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Kalinich v. Grindlay

United States District Court, D. Kansas

December 30, 2014

AMY M. KALINICH on behalf of herself and all others similarly situated, Plaintiffs,
v.
DONNA S. GRINDLAY, SUSAN E. SMITH, and KANCONNECT, LLC, Defendants.

MEMORANDUM AND ORDER

SAM A. CROW, Senior District Judge.

The case comes before the court on the plaintiff's second motion for default judgment against all defendants. (Dk. 11). The plaintiff previously asked the court to enter default judgment on its original complaint that pled a Fair Labor Standards Act ("FLSA") claim for unpaid wages (29 U.S.C. § 206(a)), and liquidated damages, attorneys' fees and costs (29 U.S.C. § 216(b)), and a claim for fraudulent filing of a W-2 seeking the fixed liability of $5, 000 or the sum of actual damages, costs, and attorneys' fees (26 U.S.C. § 7434(b)). (Dk. 1). The court denied that motion because the plaintiff's complaint lacked sufficient factual allegations to establish FLSA coverage and liability for count one and to enter judgment under § 7434 for count two.

The plaintiff filed her first amended complaint and served it pursuant to Fed.R.Civ.P. 5(b)(2)(C) upon the defendants. (Dk. 10). When none of the defendants answered or responded to the first amended complaint, the plaintiff filed her second motion for default judgment. (Dk. 11). The court construed "the plaintiff's motion as seeking sequentially both the clerk's entry of default and then the court's entry of default judgment" pursuant to the sequential process required by Fed.R.Civ.P. 55. (Dk. 12, p. 2). Thus, the clerk did enter default on December 11, 2014, and mailed the same to the defendants. (Dk. 13). The court's prior order stated it would "promptly take up the plaintiff's request for default judgment" once the clerk entered default. (Dk. 12, p. 2). The record reflects as of this date that the defendants have filed nothing in response to the plaintiff's motion for default judgment, despite being properly served with the motion, the court's order, and the clerk's entry of default.

By their default, the defendants have admitted "the plaintiff's well-pleaded allegations of fact." Olcott v. Delaware Flood Co., 327 F.3d 1115, 1125 (10th Cir.) (internal quotation marks and citation omitted), cert. denied, 540 U.S. 1089 (2003). "After an entry of default, a defendant cannot defend a claim on the merits." Id. at 1125 n.11. Thus, "the factual allegations of the complaint, except those relating to the amount of damages, will be taken as true." Comdyne I, Inc. v. Corbin, 908 F.2d 1142, 1149 (3rd Cir. 1990) (quoting 10 C. Wright, A. Miller, & M. Kane, Federal Practice and Procedure, § 2688 at 444 (2d ed. 1983) (citing in turn Thomson v. Wooster, 114 U.S. 104 (1885))). The entry of default judgment remains within the district court's sound discretion. Shah v. New York State Dept. of Civil Service, 168 F.3d 610, 615 (2nd Cir. 1999); Olivas v. Bentwood Place Apartments, LLC, 2010 WL 2952393 at *4 (D. Kan. Jul. 26, 2010). "Even after default, it remains for the court to consider whether the unchallenged facts constitute a legitimate basis for the entry of a judgment since a party in default does not admit conclusions of law." Olivas, 2010 WL 2952393 at *4 (citation omitted); see Topp v. Lone Tree Athletic Club, Inc., 2014 WL 3509201 at *4 (D. Colo. Jul. 15, 2014).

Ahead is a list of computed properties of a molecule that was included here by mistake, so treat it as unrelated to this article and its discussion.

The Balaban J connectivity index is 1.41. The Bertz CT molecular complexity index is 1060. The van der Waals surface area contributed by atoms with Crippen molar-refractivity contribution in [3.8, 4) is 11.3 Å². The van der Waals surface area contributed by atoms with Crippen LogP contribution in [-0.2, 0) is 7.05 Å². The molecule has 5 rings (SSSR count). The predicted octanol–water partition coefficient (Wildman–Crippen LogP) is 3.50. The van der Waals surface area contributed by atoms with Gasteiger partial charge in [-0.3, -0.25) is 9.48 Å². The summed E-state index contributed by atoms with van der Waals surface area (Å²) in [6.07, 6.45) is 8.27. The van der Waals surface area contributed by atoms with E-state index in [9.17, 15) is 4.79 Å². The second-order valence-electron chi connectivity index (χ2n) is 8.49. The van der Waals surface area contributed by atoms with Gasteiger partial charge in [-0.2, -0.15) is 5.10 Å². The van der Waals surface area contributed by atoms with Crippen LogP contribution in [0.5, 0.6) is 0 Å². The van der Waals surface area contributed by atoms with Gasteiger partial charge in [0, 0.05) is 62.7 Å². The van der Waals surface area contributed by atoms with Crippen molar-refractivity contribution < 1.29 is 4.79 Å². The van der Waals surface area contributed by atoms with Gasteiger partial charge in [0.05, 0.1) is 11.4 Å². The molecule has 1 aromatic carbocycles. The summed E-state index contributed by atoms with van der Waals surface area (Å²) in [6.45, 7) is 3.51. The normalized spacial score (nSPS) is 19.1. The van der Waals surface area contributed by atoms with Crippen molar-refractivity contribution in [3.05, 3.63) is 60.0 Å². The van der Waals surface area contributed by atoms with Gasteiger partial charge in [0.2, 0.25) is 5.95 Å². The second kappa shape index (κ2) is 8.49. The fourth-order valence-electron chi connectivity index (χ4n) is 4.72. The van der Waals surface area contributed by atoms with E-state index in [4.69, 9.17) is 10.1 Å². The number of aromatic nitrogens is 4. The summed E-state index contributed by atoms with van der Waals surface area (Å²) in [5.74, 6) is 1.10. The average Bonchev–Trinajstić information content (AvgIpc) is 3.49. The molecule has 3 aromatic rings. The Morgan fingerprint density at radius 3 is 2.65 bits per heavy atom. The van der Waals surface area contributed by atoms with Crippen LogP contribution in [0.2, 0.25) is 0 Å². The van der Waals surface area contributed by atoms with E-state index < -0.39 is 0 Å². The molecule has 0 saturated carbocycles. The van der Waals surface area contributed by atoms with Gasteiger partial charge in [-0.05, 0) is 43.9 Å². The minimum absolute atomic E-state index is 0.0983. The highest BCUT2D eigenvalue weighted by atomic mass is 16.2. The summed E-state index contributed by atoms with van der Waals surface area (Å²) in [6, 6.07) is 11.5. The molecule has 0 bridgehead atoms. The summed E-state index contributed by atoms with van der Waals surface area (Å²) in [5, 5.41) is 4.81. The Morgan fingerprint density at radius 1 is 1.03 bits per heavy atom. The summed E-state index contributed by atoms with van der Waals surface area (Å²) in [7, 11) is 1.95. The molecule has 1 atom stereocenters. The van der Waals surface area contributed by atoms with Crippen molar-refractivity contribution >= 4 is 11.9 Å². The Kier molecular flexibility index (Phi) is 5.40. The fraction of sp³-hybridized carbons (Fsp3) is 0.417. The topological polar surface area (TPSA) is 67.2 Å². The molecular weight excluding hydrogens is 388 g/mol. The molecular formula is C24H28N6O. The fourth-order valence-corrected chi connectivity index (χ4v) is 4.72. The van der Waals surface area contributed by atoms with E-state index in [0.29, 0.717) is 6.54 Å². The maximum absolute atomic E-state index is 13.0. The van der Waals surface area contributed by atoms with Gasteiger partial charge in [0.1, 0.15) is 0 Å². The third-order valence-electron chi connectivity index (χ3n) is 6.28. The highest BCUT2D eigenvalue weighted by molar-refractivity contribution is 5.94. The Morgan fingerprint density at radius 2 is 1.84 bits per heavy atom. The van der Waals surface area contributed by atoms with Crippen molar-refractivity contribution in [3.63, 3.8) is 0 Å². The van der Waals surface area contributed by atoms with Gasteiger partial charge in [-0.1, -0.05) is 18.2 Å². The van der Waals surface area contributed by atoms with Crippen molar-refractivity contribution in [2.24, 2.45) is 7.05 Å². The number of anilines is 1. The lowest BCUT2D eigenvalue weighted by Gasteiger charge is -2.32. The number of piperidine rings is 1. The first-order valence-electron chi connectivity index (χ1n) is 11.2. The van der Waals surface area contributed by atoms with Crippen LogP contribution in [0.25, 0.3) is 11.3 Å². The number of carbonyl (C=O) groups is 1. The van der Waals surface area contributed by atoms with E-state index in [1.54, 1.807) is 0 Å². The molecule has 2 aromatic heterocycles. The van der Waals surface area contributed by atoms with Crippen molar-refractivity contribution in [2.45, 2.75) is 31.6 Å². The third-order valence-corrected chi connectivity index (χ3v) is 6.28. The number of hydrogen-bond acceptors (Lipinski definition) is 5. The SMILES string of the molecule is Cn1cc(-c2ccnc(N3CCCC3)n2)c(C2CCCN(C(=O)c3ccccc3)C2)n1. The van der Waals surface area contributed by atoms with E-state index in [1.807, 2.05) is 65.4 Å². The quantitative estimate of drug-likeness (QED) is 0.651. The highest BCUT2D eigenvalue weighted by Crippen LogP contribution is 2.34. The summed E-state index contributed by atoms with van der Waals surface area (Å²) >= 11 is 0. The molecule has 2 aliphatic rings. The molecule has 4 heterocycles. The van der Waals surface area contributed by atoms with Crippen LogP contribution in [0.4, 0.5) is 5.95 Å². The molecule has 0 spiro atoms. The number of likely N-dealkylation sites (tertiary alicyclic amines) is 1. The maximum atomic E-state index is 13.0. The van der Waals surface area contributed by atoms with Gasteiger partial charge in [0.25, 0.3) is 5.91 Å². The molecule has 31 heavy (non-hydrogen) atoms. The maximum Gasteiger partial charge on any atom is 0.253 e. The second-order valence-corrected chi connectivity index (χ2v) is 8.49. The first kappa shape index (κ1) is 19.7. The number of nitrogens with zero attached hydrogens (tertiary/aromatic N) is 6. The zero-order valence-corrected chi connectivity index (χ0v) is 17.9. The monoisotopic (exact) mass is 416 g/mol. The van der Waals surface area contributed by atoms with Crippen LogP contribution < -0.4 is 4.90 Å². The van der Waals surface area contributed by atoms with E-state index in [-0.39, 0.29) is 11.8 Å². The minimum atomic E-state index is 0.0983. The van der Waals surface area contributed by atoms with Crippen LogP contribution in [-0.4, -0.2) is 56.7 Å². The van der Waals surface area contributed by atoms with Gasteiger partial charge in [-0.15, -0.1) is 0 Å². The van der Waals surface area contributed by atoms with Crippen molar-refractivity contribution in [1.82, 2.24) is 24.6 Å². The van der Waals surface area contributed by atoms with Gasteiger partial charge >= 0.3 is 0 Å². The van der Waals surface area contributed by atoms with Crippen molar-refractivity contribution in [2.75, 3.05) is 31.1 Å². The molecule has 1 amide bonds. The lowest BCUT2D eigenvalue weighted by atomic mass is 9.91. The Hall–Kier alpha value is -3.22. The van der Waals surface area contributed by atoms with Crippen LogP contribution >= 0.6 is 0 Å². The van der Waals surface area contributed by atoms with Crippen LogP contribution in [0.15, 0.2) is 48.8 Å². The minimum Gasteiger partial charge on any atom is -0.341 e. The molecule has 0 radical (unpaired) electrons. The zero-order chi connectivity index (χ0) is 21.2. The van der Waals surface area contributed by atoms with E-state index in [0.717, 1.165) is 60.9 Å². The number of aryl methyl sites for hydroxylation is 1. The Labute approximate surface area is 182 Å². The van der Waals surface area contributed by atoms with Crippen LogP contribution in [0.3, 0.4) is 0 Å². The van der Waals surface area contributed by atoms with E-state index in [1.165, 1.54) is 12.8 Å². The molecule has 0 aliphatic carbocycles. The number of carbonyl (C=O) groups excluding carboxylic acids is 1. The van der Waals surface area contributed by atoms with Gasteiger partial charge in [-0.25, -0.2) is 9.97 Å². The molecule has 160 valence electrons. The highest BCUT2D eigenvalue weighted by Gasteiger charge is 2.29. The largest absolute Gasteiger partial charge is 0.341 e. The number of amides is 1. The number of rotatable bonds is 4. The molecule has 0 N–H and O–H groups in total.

The court finds sufficient facts from the plaintiff's first amended complaint and the plaintiff's supporting declaration to establish the defendants' liability under the FLSA and 26 U.S.C. § 7434(b). The plaintiff worked for the defendant KanConnect, LLC from November 11, 2013, through December 11, 2013, and the defendants Susan Smith and Donna Grindlay were principals for KanConnect, LLC. Providing telephone answering services and routing services for franchises located across the United States, KanConnect was engaged in interstate commerce for purposes of FLSA. For the one month that she was employed, the plaintiff worked 112.5 hours and received no compensation from the defendants. Thus, the defendants failed to pay plaintiff the federal minimum wage for these hours worked and have done so willfully. The record supported by the plaintiff's declaration shows she is entitled to $813.81 in unpaid minimum wages under the FLSA. Having defaulted, the defendants have made no showing to avoid liquidated damages in the amount of $813.81. See 29 U.S.C. § 260. On the false reporting count, the additional facts that have been admitted and averred are that KanConnect also fraudulently reported on a Form W-2 Tax and Tax Statement for the tax year 2013 that it paid the plaintiff $482.75 in wages when it knew the plaintiff had not been paid any wages. Thus, the defendant should have reported zero as the correct amount of wages on the W-2. On these facts, the plaintiff is entitled to receive the statutory penalty of $5, 000. See 26 U.S.C. § 7434(b).

In support of her second motion for default judgment, the plaintiff also submits the affidavit of one of her attorneys in this action and a copy of the law firm's billing invoice which adequately summarizes the firm's billing records showing the hours expended, the nature of the legal work performed, the billing rates, and additional costs of the action. After reviewing the same, the court finds that the requested hourly rates and the number of billed hours are reasonable and acceptable.

IT IS THEREFORE ORDERED that the plaintiff's Second Motion for Default Judgment against all defendants (Dk. 11) is granted, and the plaintiff is granted judgment against the named defendants, jointly and severally, in the total amount of $11, 239.69, based on the following: $813.81 in unpaid minimum wages, $813.81 in liquidated damages, $4, 187.50 in attorneys' fees and $424.57 in costs under the FLSA claim; and $5, 000 statutory damages penalty under 26 U.S.C. § 7434.


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